More from Mark and Barry on Assert

| 9 Comments

Mark responded to Barry's response to my post on Assert. Barry then responded to Mark and Kim and I added a little more in the comments. I did have some more to say, but Barry's said most of it...

Anyway, so far only Vagn Johansen and the guru's over on comp.lang.c++.moderated disagree with us... Anyone else fancy joining in? What I'd like to see is for someone who's defending to show a situation where the alternatives that we're proposing don't work; but lets try and stay out of the realms of "what if the compiler is broken" and "what if there's a hardware fault" if we can...

[Updated 3rd October]
See the following follow up postings:

9 Comments

Just posting my opinions (and practices) on asserts. I'm not hoping or wanting to start a good old-fashioned flame-war :-)

As stated I don't see that assertions, these days, give you anything you can't get from other practices, process or tools.

If you get a hardware fault on the machine, odds are that everything else will be affected to, so diagnosing it will be pretty obvious anyway. And that's what Sun engineers/SAs are paid to do, and there's a whole infrastructure built by the vendor themselves to deal with it. Oh, and on Windows Server 2003 et al. as well.

As for broken compilers, well, any decent developer worth his salt should know about the faults of the compiler they work with or at the very least should know how much of the ANSI standard it actually implements. Either way, debugging is often the only way to figure out that problem .

Can Barry make up his mind?

He writes "Assertions are still evil" and
"My issue with assertions is in 68.27% of cases, ...".

Why not 100%?

Lies, damn lies, and statistics. The other 32% (or so), are either even worse, or have a good reason. So far no-one has posted a good reason. I'd like to see an example to that effect.

As I said, this is my take on assertions, and the way I code.



UINT32 Buffer::DecRefCnt()
{
return ::InterlockedDecrement( &m_RefCnt );
};

Suppose I consider adding an ASSERT(m_RefCnt> 0) before the decrement then what should I do instead?

Something like this?

    UINT32 Buffer::DecRefCnt()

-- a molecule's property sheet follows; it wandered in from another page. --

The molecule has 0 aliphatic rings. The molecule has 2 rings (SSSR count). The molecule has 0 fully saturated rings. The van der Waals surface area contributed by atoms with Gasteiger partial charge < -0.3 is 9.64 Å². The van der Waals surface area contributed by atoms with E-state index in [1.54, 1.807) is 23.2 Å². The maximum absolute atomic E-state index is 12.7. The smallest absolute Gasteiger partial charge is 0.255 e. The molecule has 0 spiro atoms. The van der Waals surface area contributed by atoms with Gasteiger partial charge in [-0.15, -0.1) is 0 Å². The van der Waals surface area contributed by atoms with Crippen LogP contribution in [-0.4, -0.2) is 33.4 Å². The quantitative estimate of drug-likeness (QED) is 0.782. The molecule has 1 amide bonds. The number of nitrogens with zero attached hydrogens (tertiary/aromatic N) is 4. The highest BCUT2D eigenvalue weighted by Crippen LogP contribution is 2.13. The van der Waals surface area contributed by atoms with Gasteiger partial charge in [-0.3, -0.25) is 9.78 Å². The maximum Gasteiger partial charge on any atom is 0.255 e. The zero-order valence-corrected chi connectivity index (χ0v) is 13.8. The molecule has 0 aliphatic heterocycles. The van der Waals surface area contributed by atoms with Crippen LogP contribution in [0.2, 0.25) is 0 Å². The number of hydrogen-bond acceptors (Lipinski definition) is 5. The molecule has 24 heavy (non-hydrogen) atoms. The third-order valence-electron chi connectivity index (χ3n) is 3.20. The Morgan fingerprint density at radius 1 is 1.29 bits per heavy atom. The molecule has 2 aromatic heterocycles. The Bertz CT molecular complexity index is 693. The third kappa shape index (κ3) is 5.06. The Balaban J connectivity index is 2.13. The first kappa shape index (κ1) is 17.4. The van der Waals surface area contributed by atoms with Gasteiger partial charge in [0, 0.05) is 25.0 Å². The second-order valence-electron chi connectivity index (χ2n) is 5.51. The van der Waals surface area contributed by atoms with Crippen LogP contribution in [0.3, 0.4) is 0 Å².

{
       if (m_RefCnt == 0)
       {
          throw MyException("Buffer::DecRefCnt()", "Reference count is zero");
       }
  
       return ::InterlockedDecrement(&m_RefCnt);
    }

however that's not thread safe, and I assume you care because you're using InterlockedDecrement() so I'd probably end up with something like this:


UINT32 Buffer::DecRefCnt()
{
const UINT32 result = ::InterlockedDecrement(&m_RefCnt);

if (result == MAXUINT32) // or if (result + 1 == 0)
{
throw MyException("Buffer::DecRefCnt()", "Reference count decremented from zero");
}

return result;
}

As this way you're sure not to miss the zero... by having two threads pass the check when m_RefCnt is 1 and having both decrement atomically and end up with -1...

Same answer as Len (the easy option) - throw an exception as it's an 'exceptional' situation. I'd also ask why you have not chosen to factor the reference counting into some (templated) base class, and perhaps handle it there at a single point. That's another cause of lazy programming, is repeating yourself (as in don't repeat yourself aka DRY), many things can and should be handled once. If the full piece of code is decrementing all over the place I'd certainly look at fixing that before I'd *even* consider asserting preconditions.

The manual reference counting is because I wanted total control/knowledge of what happened in the code for performance reasons. It is very rare that I do this and normally I use either boost::shared_ptr or boost::scoped_ptr.

Who is going to catch MyException? Do you update the documentation for the function saying that it can throw MyException? Do you expect the caller to know about / handle it?

VJ,

Yes, I'd update the documentation to state that an exception may be thrown if DecRefCnt() is called on a buffer that has an reference count of zero. Of course it depends on what you do with the buffer when the reference count goes to zero as to how useful this check will actually be... If you've deleted the object then the user may have already had to access the object via an invalid pointer and so may not have even got this far. However, it may still be of some help in some multi-threaded race condition situations so it's probably worth having...

As to who catches it, well, it's the kind of exception that you can't really recover from. So I would catch it at the thread or process boundary, log that it happened and initiate a shutdown.

Note that the obvious, simple, single line, assert added the the start of the function wont work due to the threading issue and that the problem it's likely checking for is probably more likely to occur in the release build than in the debug build; race conditions are like that.

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